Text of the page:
ANG is an angiogenic protein originally isolated from human tumor conditioned medium based on its angiogenic activity.26 It is upregulated in numerous human cancers and plays a role in tumor angiogenesis.27 Mechanistic studies indicate that ANG undergoes nuclear translocation in endothelial cells where it binds to the promoter region of rDNA, stimulates rRNA transcription, and is essential for cell proliferation.28 ANG-mediated rRNA transcription has been shown to be required for angiogenesis induced by vascular endothelial cell growth factor (VEGF),29 an essential angiogenic protein that has also been implicated in ALS.30 In a mouse model of ALS, disruption of the promoter element of VEGF results in selective motor neuron degeneration.31 In SOD1G93A rats, treatment with intraventricular VEGF results in substantially improved motor function, delayed disease onset, and extended survival.32 In humans, VEGF was shown to be a modifier of ALS by protecting motor neurons from ischemic injury and death.30 A potential role of ANG in ALS is thus envisioned from its involvement in VEGF-mediated angiogenesis.
Independently, linkage analysis identified ANG as a potential ALS susceptibility gene.12 Allelic association studies of Irish and Scottish ALS populations identified chromosome 14q11.2 where ANG gene is located as a candidate region. A synonymous single nucleotide polymorphism (rs 11701) was found to be associated with Irish and Scottish ALS populations from sequencing 1,629 ALS patients.12 Thereafter, seven heterozygous missense mutations in ANG were identified in 15 patients with either familial or sporadic ALS by sequencing the same 1,629 ALS patients.13 From this work, ANG was proposed as the second angiogenic molecule to be involved in ALS.33 However, direct functional testing was not performed, and it is unknown whether these mutations affect the biological activity of ANG.13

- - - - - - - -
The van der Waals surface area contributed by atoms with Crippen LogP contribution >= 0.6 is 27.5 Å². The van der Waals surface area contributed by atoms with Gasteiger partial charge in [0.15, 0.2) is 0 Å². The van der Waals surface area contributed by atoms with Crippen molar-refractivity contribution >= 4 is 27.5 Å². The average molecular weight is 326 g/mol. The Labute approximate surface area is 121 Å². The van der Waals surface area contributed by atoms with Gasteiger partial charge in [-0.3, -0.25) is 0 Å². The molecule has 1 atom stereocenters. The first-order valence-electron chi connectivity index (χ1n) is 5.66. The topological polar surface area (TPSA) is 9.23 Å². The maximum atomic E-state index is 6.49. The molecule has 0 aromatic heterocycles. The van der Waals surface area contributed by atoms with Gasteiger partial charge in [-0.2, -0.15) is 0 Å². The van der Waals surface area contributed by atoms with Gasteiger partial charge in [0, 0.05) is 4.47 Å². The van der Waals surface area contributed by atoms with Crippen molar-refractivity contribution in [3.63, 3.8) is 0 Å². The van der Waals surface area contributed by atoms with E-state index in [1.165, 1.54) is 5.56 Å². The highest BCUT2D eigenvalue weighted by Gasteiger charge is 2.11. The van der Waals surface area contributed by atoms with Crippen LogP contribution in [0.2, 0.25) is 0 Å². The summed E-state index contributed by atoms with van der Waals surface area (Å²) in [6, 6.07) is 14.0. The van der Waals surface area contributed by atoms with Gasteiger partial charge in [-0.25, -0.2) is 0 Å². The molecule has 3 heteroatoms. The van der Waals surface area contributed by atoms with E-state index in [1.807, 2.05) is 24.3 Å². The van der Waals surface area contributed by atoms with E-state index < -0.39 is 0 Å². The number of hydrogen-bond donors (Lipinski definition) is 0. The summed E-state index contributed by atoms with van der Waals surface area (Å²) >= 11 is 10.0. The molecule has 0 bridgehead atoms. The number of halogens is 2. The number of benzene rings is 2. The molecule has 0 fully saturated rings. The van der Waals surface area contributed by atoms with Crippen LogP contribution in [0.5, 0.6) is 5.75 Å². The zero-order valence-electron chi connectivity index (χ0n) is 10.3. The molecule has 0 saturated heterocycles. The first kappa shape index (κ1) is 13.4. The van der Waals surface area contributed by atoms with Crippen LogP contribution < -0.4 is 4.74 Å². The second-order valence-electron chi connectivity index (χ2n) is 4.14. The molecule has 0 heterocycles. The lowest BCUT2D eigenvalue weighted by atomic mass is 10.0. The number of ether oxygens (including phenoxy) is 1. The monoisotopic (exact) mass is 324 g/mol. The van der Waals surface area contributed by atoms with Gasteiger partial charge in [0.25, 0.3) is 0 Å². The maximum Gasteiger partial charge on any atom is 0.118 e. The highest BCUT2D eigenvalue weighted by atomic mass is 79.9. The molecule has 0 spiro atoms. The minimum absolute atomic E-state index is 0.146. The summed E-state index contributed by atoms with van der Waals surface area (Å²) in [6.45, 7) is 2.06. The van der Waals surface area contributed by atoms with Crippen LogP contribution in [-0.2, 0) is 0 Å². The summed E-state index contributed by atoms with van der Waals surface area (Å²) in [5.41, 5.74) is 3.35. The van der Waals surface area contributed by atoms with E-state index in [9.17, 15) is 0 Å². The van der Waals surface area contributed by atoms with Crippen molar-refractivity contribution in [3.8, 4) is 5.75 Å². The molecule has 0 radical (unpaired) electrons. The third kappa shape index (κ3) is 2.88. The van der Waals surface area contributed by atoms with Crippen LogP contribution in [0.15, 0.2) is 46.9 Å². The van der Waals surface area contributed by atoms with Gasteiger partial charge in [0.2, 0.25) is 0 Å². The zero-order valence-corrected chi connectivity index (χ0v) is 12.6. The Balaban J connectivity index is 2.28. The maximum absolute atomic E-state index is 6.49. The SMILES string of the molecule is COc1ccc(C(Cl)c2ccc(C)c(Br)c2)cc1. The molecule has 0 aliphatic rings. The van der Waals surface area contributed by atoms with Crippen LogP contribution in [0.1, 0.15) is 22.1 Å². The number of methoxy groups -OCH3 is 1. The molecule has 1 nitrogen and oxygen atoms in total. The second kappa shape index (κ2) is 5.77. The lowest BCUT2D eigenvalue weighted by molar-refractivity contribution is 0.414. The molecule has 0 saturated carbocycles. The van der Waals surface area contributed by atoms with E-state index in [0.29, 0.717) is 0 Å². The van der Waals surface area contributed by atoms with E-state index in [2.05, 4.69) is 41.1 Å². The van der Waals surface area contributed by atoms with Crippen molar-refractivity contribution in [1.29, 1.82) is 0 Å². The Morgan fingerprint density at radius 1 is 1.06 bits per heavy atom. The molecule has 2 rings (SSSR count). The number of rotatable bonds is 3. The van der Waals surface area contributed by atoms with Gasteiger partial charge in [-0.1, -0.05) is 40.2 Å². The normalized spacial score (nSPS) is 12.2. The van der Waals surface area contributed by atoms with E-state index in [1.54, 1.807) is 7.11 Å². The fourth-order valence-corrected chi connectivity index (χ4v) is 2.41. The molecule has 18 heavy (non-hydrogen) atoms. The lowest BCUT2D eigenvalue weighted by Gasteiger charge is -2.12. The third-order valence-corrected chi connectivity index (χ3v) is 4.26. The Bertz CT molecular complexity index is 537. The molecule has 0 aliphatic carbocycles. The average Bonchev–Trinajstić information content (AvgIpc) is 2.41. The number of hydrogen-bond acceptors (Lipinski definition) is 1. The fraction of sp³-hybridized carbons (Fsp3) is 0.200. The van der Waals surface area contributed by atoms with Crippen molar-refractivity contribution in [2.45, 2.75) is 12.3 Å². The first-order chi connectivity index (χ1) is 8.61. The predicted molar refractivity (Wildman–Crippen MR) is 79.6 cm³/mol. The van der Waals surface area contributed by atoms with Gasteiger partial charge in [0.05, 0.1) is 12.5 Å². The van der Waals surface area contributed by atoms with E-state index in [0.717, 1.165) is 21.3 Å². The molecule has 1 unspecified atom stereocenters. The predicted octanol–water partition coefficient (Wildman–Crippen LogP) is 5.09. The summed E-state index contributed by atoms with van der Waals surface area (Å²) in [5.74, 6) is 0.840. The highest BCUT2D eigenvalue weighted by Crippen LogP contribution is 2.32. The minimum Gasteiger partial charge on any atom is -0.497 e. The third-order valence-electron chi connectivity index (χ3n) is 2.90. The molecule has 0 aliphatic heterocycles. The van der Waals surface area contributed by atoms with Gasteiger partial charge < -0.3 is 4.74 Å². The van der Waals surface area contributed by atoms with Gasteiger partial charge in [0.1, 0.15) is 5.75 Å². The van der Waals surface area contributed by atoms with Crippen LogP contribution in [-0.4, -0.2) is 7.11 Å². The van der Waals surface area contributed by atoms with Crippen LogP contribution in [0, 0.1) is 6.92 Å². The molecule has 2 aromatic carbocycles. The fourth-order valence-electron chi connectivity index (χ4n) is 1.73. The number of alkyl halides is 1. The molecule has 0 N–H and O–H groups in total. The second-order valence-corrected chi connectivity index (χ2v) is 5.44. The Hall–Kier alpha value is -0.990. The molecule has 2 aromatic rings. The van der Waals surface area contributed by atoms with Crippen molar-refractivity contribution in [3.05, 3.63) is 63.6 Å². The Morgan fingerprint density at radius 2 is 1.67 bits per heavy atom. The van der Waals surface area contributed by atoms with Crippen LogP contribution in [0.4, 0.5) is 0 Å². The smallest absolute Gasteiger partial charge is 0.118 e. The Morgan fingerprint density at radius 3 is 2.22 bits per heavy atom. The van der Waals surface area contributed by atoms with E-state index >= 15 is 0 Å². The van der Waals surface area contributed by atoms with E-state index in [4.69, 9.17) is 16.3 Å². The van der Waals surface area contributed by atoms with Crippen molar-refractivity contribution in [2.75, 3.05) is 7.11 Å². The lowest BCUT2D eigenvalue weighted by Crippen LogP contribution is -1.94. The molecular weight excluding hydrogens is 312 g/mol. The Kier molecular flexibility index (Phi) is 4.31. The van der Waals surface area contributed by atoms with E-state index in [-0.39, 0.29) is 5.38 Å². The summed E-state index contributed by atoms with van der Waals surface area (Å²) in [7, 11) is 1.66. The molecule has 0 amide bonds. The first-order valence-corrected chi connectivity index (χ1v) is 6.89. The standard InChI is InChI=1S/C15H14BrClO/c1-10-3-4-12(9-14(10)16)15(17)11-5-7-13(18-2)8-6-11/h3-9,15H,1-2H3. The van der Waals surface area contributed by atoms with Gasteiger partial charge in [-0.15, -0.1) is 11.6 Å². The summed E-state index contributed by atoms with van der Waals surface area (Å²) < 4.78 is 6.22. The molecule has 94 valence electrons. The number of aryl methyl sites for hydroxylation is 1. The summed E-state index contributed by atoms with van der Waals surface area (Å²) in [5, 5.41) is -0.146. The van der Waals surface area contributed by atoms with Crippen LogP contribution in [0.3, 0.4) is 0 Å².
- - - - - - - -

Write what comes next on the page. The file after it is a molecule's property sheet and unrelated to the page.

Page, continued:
Our study has identified, in an independent North American ALS cohort, three novel mutations (P(-4)S, S28N, P112L) in ANG and confirms one previously documented mutation (K17I). In addition, we demonstrate abolished angiogenic activity in all three mutations that occur in the mature ANG protein. Mature ANG consists of only 123 amino acid residues, but 3 distinct functional sites; that is, the receptor binding site, the catalytic triad, and the NLS, have been identified. All three functional sites need to be intact for ANG to be angiogenic. K17I is capable of nuclear translocation (see Fig 4B), suggesting that the loss of its angiogenic activity is likely due to its diminished (by 95%) ribonucleolytic activity (see Fig 3B). S28N has lost its nuclear translocation ability (see Fig 4C), perhaps consistent with it being located near the NLS (see Fig 1B). Moreover, this variant has only 9% of the ribonucleolytic activity of the WT ANG. The loss of angiogenic activity of S28N could be due to the loss of the enzymatic activity, incapacitated nuclear translocation, or both. The findings that P112L retains partial ribonucleolytic activity but loses completely nuclear translocation ability are rather unexpected. P112 is positioned only two amino acid residues away from the essential catalytic residue H114, but it is distant from the known NLS. Substitution of Pro by Leu would likely change the local structure and could thereby significantly alter the catalytic center, but its effect on the structure of the NLS would be expected to be minimal. Further structural work is needed to specifically elucidate how P112 loses its nuclear translocation property and yet retains limited enzymatic activity.